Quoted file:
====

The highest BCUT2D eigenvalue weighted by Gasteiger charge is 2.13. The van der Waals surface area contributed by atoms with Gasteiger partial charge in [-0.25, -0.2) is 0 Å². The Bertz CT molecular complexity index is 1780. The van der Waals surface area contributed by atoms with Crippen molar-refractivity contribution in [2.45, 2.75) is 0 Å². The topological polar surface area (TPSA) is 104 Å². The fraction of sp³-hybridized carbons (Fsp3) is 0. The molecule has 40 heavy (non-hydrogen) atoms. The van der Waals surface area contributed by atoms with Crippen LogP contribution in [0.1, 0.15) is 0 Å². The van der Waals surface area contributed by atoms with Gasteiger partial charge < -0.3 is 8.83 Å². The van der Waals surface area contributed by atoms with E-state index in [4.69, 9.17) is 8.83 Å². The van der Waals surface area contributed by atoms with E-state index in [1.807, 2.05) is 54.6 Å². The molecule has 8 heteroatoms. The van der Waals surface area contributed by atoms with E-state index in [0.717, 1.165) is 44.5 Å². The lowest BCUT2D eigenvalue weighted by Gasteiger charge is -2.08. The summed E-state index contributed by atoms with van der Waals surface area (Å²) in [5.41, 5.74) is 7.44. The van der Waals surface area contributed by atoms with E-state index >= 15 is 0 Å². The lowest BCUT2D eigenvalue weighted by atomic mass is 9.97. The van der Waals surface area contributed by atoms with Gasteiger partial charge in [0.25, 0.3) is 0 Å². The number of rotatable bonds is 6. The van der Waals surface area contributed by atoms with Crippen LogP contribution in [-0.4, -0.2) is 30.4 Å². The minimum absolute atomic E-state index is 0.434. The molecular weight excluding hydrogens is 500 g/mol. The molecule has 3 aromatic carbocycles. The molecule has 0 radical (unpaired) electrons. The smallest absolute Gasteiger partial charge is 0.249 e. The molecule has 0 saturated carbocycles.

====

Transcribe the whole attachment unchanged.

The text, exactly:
The highest BCUT2D eigenvalue weighted by Gasteiger charge is 2.13. The van der Waals surface area contributed by atoms with Gasteiger partial charge in [-0.25, -0.2) is 0 Å². The Bertz CT molecular complexity index is 1780. The van der Waals surface area contributed by atoms with Crippen molar-refractivity contribution in [2.45, 2.75) is 0 Å². The topological polar surface area (TPSA) is 104 Å². The fraction of sp³-hybridized carbons (Fsp3) is 0. The molecule has 40 heavy (non-hydrogen) atoms. The van der Waals surface area contributed by atoms with Crippen LogP contribution in [0.1, 0.15) is 0 Å². The van der Waals surface area contributed by atoms with Gasteiger partial charge < -0.3 is 8.83 Å². The van der Waals surface area contributed by atoms with E-state index in [4.69, 9.17) is 8.83 Å². The van der Waals surface area contributed by atoms with E-state index in [1.807, 2.05) is 54.6 Å². The molecule has 8 heteroatoms. The van der Waals surface area contributed by atoms with E-state index in [0.717, 1.165) is 44.5 Å². The lowest BCUT2D eigenvalue weighted by Gasteiger charge is -2.08. The summed E-state index contributed by atoms with van der Waals surface area (Å²) in [5.41, 5.74) is 7.44. The van der Waals surface area contributed by atoms with E-state index >= 15 is 0 Å². The lowest BCUT2D eigenvalue weighted by atomic mass is 9.97. The van der Waals surface area contributed by atoms with Gasteiger partial charge in [0.25, 0.3) is 0 Å². The number of rotatable bonds is 6. The van der Waals surface area contributed by atoms with Crippen LogP contribution in [-0.4, -0.2) is 30.4 Å². The minimum absolute atomic E-state index is 0.434. The molecular weight excluding hydrogens is 500 g/mol. The molecule has 3 aromatic carbocycles. The molecule has 0 radical (unpaired) electrons. The smallest absolute Gasteiger partial charge is 0.249 e. The molecule has 0 saturated carbocycles.